Thursday, April 28, 2005

Questionable calls

I didn't get to watch the game yesterday, but I did follow the first 4 innings online and listened to the rest on Radio.

Let me start off by saying that the radio guys were pretty awful. I was listening to XM but it was the Nationals' home broadcast. I just didn't feel they added anything to the game, and they were clearly more old-school baseball guys who loved to throw around old adages than anyone who respected new thinking and stats and the like. And they clearly shied away from criticizing anything Nats related.

Which ties in here to a couple of what I thought were HIGHLY questionable calls made by Frank Robinson yesterday (and a highly questionable quote as stated by the radio guys).

1) Maybe this didn't come from Frank, but I would guess it did. While the steal attempt is usually a bad move, often when you have a guy on first and two outs and a bad count, you try to steal figuring that even if you get out, you are saving the batter who can start fresh next inning with an 0-0 count. However, what were the Nats thinking trying to steal Guzman with Loaiza up in the 7th? You want to make sure Loaiza can bat again in the 8th? It doesn't make any sense. The only even potential argument would be if you planned on pinch hitting for Loaiza anyway in the 8th and you had someone on your bench who could actually hit (which we don't--I brought up at the game the other day that I couldn't remember/think of a single bench weaker than the one we have right now). Anyway, that clearly wasn't in Frank's mind because of...

2) Why did Loaiza pitch the 9th? He had just gotten out of a rough inning where he had over 20 pitches, his pitch count had reached 100, and according to those that were watching, he looked tired. His last outing against the Mets, he had 4 really rough innings where he had to work to get out of jams, and Frank didn't pinch hit for him, letting him pitch the 5th--where he promptly gave up a lead-off homer (no one at the bar I was at knew buck seyz or I would have had an easy win there). Here, Frank leaves him in to pitch the 9th, and he gives up the leadoff homer again. I brought this up to friends a couple of days ago--Frank is very loyal to these old school mentalities of--you let your pitcher go 5 for the chance at the win, you bring your best pitchers in at specific times when you have the lead, not based on the situation, you give your starter a chance to win even if he is tired, you bat a guy like Cristian Guzamn second, etc. That just isn't the way to win ball games and it is going to cost you a few games a year.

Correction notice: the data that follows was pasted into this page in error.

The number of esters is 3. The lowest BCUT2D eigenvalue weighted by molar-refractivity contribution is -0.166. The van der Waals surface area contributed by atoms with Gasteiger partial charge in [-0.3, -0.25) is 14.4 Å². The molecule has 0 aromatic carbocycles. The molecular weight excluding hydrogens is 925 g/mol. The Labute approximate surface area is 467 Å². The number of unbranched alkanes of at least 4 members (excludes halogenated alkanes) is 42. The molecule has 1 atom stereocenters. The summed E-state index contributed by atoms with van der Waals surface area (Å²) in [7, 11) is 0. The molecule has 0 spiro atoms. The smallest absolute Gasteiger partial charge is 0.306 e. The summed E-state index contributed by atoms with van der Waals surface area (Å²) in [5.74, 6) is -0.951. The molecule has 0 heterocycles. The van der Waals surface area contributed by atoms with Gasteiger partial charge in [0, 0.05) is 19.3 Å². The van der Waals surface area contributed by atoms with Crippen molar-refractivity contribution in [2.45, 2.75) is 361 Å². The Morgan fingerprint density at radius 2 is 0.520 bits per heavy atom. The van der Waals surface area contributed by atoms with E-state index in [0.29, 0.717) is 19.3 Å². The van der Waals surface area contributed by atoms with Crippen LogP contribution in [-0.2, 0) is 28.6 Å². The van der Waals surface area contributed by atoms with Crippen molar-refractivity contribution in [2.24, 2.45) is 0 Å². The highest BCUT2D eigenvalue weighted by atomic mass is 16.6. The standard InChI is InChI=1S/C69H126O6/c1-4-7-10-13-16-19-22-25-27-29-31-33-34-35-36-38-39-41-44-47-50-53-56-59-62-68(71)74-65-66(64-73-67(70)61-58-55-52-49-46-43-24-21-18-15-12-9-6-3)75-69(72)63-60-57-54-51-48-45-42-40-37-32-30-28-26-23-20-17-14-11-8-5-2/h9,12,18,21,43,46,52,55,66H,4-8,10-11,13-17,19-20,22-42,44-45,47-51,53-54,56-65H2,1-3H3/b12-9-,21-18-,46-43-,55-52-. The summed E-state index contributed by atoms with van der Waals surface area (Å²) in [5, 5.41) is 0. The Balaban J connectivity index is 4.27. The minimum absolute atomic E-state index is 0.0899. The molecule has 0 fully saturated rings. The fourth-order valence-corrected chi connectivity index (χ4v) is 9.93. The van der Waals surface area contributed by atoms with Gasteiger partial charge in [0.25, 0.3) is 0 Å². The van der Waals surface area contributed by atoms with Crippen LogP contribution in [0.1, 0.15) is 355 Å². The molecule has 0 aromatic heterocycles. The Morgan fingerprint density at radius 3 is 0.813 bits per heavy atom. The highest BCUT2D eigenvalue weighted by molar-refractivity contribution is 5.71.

3) Some proof of this is a quote the announcers read of Frank's last night. When asked whether he was concerned that Schneider is batting around .200, Frank answered (I'm paraphrasing, but attempting to remember it exactly) "No, he'll go in ups and downs, but it doesn't matter. His job is to catch our pitchers and call ball games. If he gets even a single hit in a game, that's a bonus, but I'm not going to worry if he doesn't." Well, it is true that a catcher catches. But if you are going to have the mentality that your #7 hitter isn't supposed to hit, then you clearly don't care about your #8 hitter, and #9 is the pitcher...not sure we can win too many games if you are willing to have a black hole from a third of your lineup. Especially when the other 6 guys aren't murderer's row.

4) It's funny how the announcers went out of their way not to be critical at certain points. If they meant it, it's even funnier. After the attempted steal with Loaiza up, one of the announcers said "I'm not sure you want to try to steal with your pitcher up and 2 outs. We don't want Loaiza starting off the next inning." The other announcer then countered: "That's what makes Frank Robinson so good. He does things when you least expect them." Let me tell you. When I'm driving, I least expect someone to dive in front of my car. It doesn't make it a smart move.
They also tried to make it seem very exciting that the Nats were going to be in a bunch of scoreless games like yesterday--the old "I'd rather see a 1-0 game than a 12-10 game." I actually tend to agree with that statement some of the time. But unfortunately, if you have a bunch of 0-0 games late in the game, that probably means you are winning half and losing half and the non 0-0 games, you are losing 5-0, making for a pretty bad overall record. We just can't keep hoping to win 2-1 and 3-1 games.

Ok, I had another thought but I lost it, so I'll just post it later if I remember. 11-11, so I can't complain too much anyway!

Final thought: Random digs at Cristian least I'm not the only one.


At 11:52 AM, Blogger DM said...

As I told you on the phone, Dexys, I think Charlie and Dave are pretty good announcers, especially at describing the play of the game. Sure, the banter you describe here is comical, but as long as it does not obscure the goings on, I'm ok with that. When the banter becomes the main attraction we are in trouble.